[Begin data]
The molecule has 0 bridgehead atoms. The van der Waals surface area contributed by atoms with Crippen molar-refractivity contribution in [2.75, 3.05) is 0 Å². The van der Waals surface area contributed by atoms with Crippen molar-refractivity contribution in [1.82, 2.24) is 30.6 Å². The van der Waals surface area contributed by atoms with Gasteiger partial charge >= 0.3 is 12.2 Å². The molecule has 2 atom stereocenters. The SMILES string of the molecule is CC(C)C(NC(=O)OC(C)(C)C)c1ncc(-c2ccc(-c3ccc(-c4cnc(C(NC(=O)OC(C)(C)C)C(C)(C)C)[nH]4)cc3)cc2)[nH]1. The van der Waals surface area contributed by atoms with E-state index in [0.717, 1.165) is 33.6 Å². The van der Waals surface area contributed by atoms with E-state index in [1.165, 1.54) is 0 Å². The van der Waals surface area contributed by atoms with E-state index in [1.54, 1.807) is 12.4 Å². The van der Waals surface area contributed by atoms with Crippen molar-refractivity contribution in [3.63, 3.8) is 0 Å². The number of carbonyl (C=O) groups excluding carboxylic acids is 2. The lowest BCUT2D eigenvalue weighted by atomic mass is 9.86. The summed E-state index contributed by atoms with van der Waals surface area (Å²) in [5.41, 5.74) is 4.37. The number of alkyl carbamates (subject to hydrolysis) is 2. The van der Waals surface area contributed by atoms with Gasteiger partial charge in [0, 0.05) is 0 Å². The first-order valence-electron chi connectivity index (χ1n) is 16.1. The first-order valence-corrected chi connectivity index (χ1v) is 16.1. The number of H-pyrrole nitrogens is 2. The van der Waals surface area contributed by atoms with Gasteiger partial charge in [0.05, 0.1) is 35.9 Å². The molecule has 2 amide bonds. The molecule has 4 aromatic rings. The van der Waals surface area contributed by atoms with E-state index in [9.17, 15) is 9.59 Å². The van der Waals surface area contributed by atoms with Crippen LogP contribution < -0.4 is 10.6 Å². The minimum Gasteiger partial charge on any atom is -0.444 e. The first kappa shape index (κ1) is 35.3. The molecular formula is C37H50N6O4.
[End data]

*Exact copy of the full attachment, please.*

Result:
The molecule has 0 bridgehead atoms. The van der Waals surface area contributed by atoms with Crippen molar-refractivity contribution in [2.75, 3.05) is 0 Å². The van der Waals surface area contributed by atoms with Crippen molar-refractivity contribution in [1.82, 2.24) is 30.6 Å². The van der Waals surface area contributed by atoms with Gasteiger partial charge >= 0.3 is 12.2 Å². The molecule has 2 atom stereocenters. The SMILES string of the molecule is CC(C)C(NC(=O)OC(C)(C)C)c1ncc(-c2ccc(-c3ccc(-c4cnc(C(NC(=O)OC(C)(C)C)C(C)(C)C)[nH]4)cc3)cc2)[nH]1. The van der Waals surface area contributed by atoms with E-state index in [0.717, 1.165) is 33.6 Å². The van der Waals surface area contributed by atoms with E-state index in [1.165, 1.54) is 0 Å². The van der Waals surface area contributed by atoms with E-state index in [1.54, 1.807) is 12.4 Å². The van der Waals surface area contributed by atoms with Crippen molar-refractivity contribution in [3.63, 3.8) is 0 Å². The number of carbonyl (C=O) groups excluding carboxylic acids is 2. The lowest BCUT2D eigenvalue weighted by atomic mass is 9.86. The summed E-state index contributed by atoms with van der Waals surface area (Å²) in [5.41, 5.74) is 4.37. The number of alkyl carbamates (subject to hydrolysis) is 2. The van der Waals surface area contributed by atoms with Gasteiger partial charge in [0, 0.05) is 0 Å². The first-order valence-electron chi connectivity index (χ1n) is 16.1. The first-order valence-corrected chi connectivity index (χ1v) is 16.1. The number of H-pyrrole nitrogens is 2. The van der Waals surface area contributed by atoms with Gasteiger partial charge in [0.05, 0.1) is 35.9 Å². The molecule has 2 amide bonds. The molecule has 4 aromatic rings. The van der Waals surface area contributed by atoms with E-state index in [9.17, 15) is 9.59 Å². The van der Waals surface area contributed by atoms with Crippen LogP contribution < -0.4 is 10.6 Å². The minimum Gasteiger partial charge on any atom is -0.444 e. The first kappa shape index (κ1) is 35.3. The molecular formula is C37H50N6O4.